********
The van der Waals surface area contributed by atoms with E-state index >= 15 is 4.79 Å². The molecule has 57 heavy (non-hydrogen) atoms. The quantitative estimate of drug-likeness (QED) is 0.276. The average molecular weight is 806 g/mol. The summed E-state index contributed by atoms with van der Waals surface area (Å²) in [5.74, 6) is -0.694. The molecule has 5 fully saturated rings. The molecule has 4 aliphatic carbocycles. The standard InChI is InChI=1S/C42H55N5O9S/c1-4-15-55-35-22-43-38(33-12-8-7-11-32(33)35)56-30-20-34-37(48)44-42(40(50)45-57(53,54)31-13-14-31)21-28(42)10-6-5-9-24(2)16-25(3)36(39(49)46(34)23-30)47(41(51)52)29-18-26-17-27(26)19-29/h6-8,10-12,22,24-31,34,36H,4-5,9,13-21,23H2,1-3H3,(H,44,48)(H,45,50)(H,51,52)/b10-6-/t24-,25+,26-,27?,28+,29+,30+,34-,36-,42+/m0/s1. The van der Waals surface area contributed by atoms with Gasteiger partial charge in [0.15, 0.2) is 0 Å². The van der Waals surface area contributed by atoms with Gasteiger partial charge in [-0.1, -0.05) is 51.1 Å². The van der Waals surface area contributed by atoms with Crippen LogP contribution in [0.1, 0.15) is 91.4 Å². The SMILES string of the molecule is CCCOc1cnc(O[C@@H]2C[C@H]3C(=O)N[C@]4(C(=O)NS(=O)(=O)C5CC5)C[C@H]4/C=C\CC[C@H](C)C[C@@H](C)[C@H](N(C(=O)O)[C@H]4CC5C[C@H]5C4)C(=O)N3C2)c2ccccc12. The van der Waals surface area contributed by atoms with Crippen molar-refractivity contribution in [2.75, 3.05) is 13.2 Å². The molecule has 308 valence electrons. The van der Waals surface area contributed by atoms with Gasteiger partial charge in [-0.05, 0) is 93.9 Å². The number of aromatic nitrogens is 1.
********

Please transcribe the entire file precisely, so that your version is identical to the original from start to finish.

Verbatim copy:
The van der Waals surface area contributed by atoms with E-state index >= 15 is 4.79 Å². The molecule has 57 heavy (non-hydrogen) atoms. The quantitative estimate of drug-likeness (QED) is 0.276. The average molecular weight is 806 g/mol. The summed E-state index contributed by atoms with van der Waals surface area (Å²) in [5.74, 6) is -0.694. The molecule has 5 fully saturated rings. The molecule has 4 aliphatic carbocycles. The standard InChI is InChI=1S/C42H55N5O9S/c1-4-15-55-35-22-43-38(33-12-8-7-11-32(33)35)56-30-20-34-37(48)44-42(40(50)45-57(53,54)31-13-14-31)21-28(42)10-6-5-9-24(2)16-25(3)36(39(49)46(34)23-30)47(41(51)52)29-18-26-17-27(26)19-29/h6-8,10-12,22,24-31,34,36H,4-5,9,13-21,23H2,1-3H3,(H,44,48)(H,45,50)(H,51,52)/b10-6-/t24-,25+,26-,27?,28+,29+,30+,34-,36-,42+/m0/s1. The van der Waals surface area contributed by atoms with Gasteiger partial charge in [0.15, 0.2) is 0 Å². The van der Waals surface area contributed by atoms with Gasteiger partial charge in [-0.1, -0.05) is 51.1 Å². The van der Waals surface area contributed by atoms with Crippen LogP contribution in [0.1, 0.15) is 91.4 Å². The SMILES string of the molecule is CCCOc1cnc(O[C@@H]2C[C@H]3C(=O)N[C@]4(C(=O)NS(=O)(=O)C5CC5)C[C@H]4/C=C\CC[C@H](C)C[C@@H](C)[C@H](N(C(=O)O)[C@H]4CC5C[C@H]5C4)C(=O)N3C2)c2ccccc12. The van der Waals surface area contributed by atoms with Crippen molar-refractivity contribution in [2.75, 3.05) is 13.2 Å². The molecule has 308 valence electrons. The van der Waals surface area contributed by atoms with Gasteiger partial charge in [-0.05, 0) is 93.9 Å². The number of aromatic nitrogens is 1.